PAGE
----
Unfortunately, the script quality is uneven, very slow and dragging in the beginning, picking up a little after the interval to speed to an action-packed, sentimental melodramatic climax. The story is full of loopholes so big that a circus lion will easily be able to execute his gracious leaps through them. Firstly, the ‘love-at-first-sight’ theory falls flat on its face because when Akash sets his eyes on Barsha, a strong wind is blowing, throwing Barsha’s hair all over her face. So, how and when does Akash catch sight of her ‘face?’ Secondly, no manhole is as shallow as the one we see here that allows the young girl to just stretch her hand to pull him out. Thirdly, Barsha’s ill-mannered behaviour from minute zero well till half the film is over is enough to send love go flying out of the window. But this is a mainstream masala film so the theory of ‘willful suspension of disbelief’ is in full throttle, making uneasy questions totally redundant. There is no baraat when Gautam comes to marry and his family background is kept totally black. Why? Akash, who drinks himself tipsy at the country bar, suddenly stands ramrod straight when he has to get into a fight to save Gautam from the mafia goon. How? To Kinnagi, obviously all this does not matter.

Dev is a young man to watch out for. He has the image that a screen hero requires that is rare in Bengali cinema – a good height, well toned body and to some extent, the looks. But they are all very rough and need to be honed and polished with care to make the diamond shine with sophistication, polish and finesse. In the first half, his acting is plastic and hollow but as things get serious and emotional, he does manage to be low-key and effective. Koel Mullick is okay in the serious parts but is just not able to restrain her over-acting and over-reacting with exaggerated frowns and puckered eyebrows and gesticulating hands. Ranjit Mullick is completely miscast as an ex-colonel because the screaming, the shouting and the rifle-shooting bit just don’t suit his gentle style. Jisshu Sengupta is very good in a special appearance. He is maturing every day as an actor. Shyamal Dutta as Akash’s father is too loud. Kalyani Mandal as Barsha’s mother and Moushumi Saha as Akash’s mother as like any K-serial mother, perhaps multiplied several times.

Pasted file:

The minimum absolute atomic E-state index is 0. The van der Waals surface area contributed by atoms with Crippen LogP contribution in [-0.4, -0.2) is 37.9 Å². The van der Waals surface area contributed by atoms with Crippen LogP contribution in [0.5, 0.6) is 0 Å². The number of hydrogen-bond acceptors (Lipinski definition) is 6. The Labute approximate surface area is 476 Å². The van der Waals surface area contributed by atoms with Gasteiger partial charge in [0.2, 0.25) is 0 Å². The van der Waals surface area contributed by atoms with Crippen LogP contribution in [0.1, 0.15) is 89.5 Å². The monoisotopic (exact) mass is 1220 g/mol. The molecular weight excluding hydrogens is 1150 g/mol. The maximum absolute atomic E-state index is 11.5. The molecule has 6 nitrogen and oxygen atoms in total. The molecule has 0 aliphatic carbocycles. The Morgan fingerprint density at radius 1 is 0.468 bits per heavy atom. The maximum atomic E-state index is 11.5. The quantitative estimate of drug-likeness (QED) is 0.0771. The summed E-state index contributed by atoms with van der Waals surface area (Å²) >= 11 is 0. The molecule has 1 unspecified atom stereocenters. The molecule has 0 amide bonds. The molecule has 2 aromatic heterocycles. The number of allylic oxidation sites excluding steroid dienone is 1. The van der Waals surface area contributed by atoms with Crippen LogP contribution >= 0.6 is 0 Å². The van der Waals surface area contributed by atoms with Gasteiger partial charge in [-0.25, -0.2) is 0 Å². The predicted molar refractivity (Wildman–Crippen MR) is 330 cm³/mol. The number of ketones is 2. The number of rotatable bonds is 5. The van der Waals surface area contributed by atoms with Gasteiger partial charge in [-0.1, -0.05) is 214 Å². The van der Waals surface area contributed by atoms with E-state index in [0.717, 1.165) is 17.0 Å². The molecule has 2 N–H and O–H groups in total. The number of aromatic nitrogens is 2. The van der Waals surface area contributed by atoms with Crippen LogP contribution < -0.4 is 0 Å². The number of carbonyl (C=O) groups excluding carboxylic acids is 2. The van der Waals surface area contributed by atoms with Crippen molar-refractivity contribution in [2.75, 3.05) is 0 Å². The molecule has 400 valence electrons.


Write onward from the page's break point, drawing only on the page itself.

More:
Jeet Ganguly’s musical score is somewhat ‘lifted’ from hit Hindi numbers and some are original. The dance numbers have tried their best to duplicate Hindi dance numbers only to fail both by reason of bad choreography and the dancers’ obvious lack of skill never mind the joint choreography by three choreographers imported from Bollywood. Naidu’s cinematography is extremely good in the locations, capturing the greenery of nature, the whiteness of the hillscapes against the azure blue of the skies and last but never the least, the rains in all their splendour. Almost 60% of the film has been shot in the rainy season, enriching the visual texture of the film.

All the huge loopholes notwithstanding, the wolf whistles and the catcalls in the full-house auditorium on a bandh day is a pointer to whether the film, in its fourth week running, is going to be a hit or not. Dev has a plethora of fans among the males in the audience while the younger females are keeling over in admiration.


Upperstall review by: Shoma A Chatterji